Guest Column

Road plan increases state spending and is filled with pork

April 3, 2015
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On May 5, Michigan voters will be called upon to consider a change in the Michigan sales tax law, raising it from 6 to 7 percent. To change the sales tax requires a constitutional amendment, thus requiring a citizen referendum.

The legislature and Gov. Rick Snyder are recommending this change in connection with the need to increase road spending. In short, the proposal sets aside $1.2 billion for the roads, but special interest add-ons bring the total spending to almost $2 billion.

Because this bill, if approved, will have a serious effect on the Michigan economy and your business’s transportation costs, including adjustments in all of Star’s pricing, I thought it appropriate to weigh in — both with my thoughts on the legislation and how the legislation would affect Star pricing.

The referendum is far from simply an increase in the sales tax. This referendum is tied to several other pieces of legislation involving substantial increases in other taxes and fees. Michigan fuel taxes will be raised and shifted to a percentage tax at the wholesale level. This will result in an increase of roughly 4 cents a gallon in the cost of gas and probably about 8 cents in diesel, since the state diesel and gas tax will be brought into parity. License fees for truck plates exceeding 26,001 pounds will be increased 30 percent over a three-year phase-in. Contrary to statements I have heard and read both from high level politicians and the media who ought to know better, this is not a $1.2 billion package. The sum total is close to $2 billion.

Sales tax will no longer be charged on fuel, but that money didn’t go to the roads anyway. The increase in license and fuel tax monies will go to road spending. This change may indeed be good tax policy, but personally I am not sure Michigan taxpayers care much about such matters, caring instead about the level of taxes and how that money is spent.

How is this $2 billion going to be spent? Only $1.2 billion will actually go to road spending (in the first year, $800 million to pay down state road debt and $400 million directly to the roads, with those numbers reversed the second year). The rest of the $2 billion is distributed as follows:  $95 million in revenue sharing to localities, $300 million additional for the School Aid Fund, $130 million for public transit, and $260 million in increased Earned Income Tax Credits. (I view this last as an increase in spending, but some would argue it’s a tax reduction. To me, it takes from Peter to pay Paul.) You might ask what these last items have to do with road spending. The answer is: nothing. This pork had to be larded on to get the required two-thirds legislative vote to put the matter to a citizen vote as a constitutional amendment.

If this seems like the pork-barrel politics more characteristic of Washington, I suggest you’ve got it right. Now, like Congress, our legislature is hamstrung on such a critical infrastructure need, despite a Republican majority in both bodies and a Republican governor. If Michigan voters don’t approve the May 5 referendum, all of the other bills will die as well, and we’ll be six more months down the line with no solution.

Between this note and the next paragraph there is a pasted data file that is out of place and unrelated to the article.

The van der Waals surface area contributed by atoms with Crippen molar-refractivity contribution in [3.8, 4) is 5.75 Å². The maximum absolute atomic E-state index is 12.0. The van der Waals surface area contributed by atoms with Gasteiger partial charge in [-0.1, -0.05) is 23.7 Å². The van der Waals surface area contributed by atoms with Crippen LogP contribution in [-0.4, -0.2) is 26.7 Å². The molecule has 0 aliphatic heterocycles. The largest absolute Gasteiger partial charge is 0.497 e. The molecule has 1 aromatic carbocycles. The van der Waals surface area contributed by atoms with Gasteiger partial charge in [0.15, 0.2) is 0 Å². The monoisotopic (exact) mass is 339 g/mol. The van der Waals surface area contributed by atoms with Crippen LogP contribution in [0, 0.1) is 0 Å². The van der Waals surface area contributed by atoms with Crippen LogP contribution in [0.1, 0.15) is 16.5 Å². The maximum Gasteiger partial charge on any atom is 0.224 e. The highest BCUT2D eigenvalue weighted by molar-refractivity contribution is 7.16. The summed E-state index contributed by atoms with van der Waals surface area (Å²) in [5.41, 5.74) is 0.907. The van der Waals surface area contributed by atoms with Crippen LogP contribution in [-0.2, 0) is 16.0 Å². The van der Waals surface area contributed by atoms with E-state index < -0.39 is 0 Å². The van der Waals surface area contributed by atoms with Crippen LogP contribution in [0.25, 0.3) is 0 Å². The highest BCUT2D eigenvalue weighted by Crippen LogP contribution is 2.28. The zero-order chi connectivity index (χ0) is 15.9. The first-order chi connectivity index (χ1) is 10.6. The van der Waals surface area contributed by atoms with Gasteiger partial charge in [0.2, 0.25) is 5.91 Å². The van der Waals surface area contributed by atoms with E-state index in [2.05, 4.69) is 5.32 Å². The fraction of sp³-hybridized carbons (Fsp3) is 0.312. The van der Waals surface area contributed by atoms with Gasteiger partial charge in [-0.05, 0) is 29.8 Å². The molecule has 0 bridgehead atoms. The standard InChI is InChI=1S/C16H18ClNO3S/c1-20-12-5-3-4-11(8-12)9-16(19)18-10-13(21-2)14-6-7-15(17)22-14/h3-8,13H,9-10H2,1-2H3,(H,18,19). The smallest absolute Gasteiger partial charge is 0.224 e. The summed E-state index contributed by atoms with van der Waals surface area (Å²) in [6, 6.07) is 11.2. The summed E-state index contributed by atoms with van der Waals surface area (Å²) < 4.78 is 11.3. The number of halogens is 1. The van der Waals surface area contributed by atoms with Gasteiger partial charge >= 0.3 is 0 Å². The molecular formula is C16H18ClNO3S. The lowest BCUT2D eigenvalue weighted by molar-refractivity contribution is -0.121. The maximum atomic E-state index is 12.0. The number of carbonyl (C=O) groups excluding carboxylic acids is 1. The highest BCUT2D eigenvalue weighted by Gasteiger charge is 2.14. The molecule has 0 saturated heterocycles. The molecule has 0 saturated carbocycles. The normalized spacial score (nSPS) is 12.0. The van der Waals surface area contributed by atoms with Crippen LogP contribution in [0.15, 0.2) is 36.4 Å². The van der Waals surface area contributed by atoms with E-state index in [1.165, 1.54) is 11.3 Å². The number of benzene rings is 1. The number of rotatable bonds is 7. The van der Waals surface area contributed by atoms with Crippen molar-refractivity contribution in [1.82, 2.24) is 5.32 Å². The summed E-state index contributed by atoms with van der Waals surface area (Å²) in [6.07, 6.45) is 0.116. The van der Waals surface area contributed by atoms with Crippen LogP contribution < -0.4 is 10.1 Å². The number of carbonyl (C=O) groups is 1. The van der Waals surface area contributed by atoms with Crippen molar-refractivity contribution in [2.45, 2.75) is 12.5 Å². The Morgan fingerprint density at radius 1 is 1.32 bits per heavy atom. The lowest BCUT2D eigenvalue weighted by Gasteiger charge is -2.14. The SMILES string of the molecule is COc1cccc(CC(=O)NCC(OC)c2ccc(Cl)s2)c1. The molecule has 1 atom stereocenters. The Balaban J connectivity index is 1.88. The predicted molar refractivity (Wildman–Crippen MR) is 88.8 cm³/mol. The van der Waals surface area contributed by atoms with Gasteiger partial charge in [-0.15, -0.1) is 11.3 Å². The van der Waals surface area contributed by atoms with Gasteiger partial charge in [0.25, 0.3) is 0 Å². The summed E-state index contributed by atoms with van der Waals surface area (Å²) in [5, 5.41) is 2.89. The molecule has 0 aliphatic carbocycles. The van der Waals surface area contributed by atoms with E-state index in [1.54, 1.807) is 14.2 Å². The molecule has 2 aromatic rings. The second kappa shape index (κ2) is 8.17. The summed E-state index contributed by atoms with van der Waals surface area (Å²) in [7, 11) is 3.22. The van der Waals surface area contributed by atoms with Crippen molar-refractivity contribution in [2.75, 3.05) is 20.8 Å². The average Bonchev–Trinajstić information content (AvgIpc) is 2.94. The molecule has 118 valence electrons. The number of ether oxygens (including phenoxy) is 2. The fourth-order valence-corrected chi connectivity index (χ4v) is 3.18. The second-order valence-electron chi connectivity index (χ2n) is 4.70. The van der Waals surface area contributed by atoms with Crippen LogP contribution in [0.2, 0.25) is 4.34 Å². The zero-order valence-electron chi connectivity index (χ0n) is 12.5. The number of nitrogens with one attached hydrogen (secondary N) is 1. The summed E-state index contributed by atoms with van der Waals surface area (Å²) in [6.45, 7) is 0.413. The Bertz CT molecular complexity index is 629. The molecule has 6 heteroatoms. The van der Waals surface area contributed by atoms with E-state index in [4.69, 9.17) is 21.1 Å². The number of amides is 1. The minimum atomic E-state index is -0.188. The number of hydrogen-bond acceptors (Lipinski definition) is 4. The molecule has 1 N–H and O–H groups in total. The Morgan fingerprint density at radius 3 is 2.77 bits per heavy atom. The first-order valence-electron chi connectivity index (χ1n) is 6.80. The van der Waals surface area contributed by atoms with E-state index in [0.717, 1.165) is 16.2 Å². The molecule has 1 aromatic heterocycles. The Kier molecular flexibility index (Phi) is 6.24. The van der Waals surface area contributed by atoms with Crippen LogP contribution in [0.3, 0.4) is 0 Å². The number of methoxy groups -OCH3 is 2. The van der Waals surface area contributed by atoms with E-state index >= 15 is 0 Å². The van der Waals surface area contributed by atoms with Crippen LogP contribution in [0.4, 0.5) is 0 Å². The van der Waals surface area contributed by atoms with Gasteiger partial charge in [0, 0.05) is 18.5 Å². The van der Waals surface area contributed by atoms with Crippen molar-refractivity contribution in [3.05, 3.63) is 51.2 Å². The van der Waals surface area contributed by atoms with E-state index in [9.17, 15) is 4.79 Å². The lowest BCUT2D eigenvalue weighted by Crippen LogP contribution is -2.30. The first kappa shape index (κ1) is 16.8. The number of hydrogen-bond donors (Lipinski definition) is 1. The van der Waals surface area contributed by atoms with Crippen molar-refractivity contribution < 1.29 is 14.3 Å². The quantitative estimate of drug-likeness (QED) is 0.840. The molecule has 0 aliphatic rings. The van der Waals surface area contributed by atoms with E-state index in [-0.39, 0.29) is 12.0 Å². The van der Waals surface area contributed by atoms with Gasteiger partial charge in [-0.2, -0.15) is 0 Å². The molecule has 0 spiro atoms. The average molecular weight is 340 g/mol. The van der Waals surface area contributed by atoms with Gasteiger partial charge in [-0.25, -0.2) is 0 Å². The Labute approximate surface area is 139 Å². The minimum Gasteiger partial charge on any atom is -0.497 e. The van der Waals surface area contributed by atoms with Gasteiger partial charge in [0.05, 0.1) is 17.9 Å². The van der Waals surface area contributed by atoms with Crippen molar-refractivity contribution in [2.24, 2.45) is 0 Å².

For the record, it appears road and bridge deterioration does constitute a real and present dilemma and funds must be found. While it appears funds could be found by, for instance, revisions in the corrections budget, repeal of the prevailing wage law, killing film tax credits, or closing the Michigan Economic Development Corp., it does seem new funds are required. Perhaps they should sell the passenger rail cars they leased five years ago for over $1 million a year for a public transit system between Detroit and Ann Arbor — the cars still set idle in Owosso. I don’t necessarily oppose an increase in fuel taxes and perhaps even a more moderate increase in truck license fees. What I do vehemently object to is the larding on of unrelated special interest pork!

Meanwhile, Star will pass these changes through in adjusted lease rates or direct invoices for license fee increases. The sales tax increase will even have a slight impact on our variable mileage rates since our pricing on parts, tires and materials only contemplated a 6 percent tax. Of course, we’ll have to digest a sizeable license increase on our rental fleet; hopefully the market will allow us to adjust. After all, businesses don’t pay such taxes and fees; ultimately only consumers do.

Hopefully, this “thing” will meet with heavy taxpayer resistance and the legislature will be forced to do their jobs. But you can bet they will be spending a pile of your money on advertising for your vote and may even — in a sort of Chris Christie Bridgegate — further defer near-term road spending so we all can see and feel the potholes.

Mark Twain once remarked that he had seen a strange thing: a politician with his hands in his own pockets. Personally, I’d suggest we throw this back in their laps, where it belongs.

Thomas L. Bylenga is president of Star Truck Rentals.

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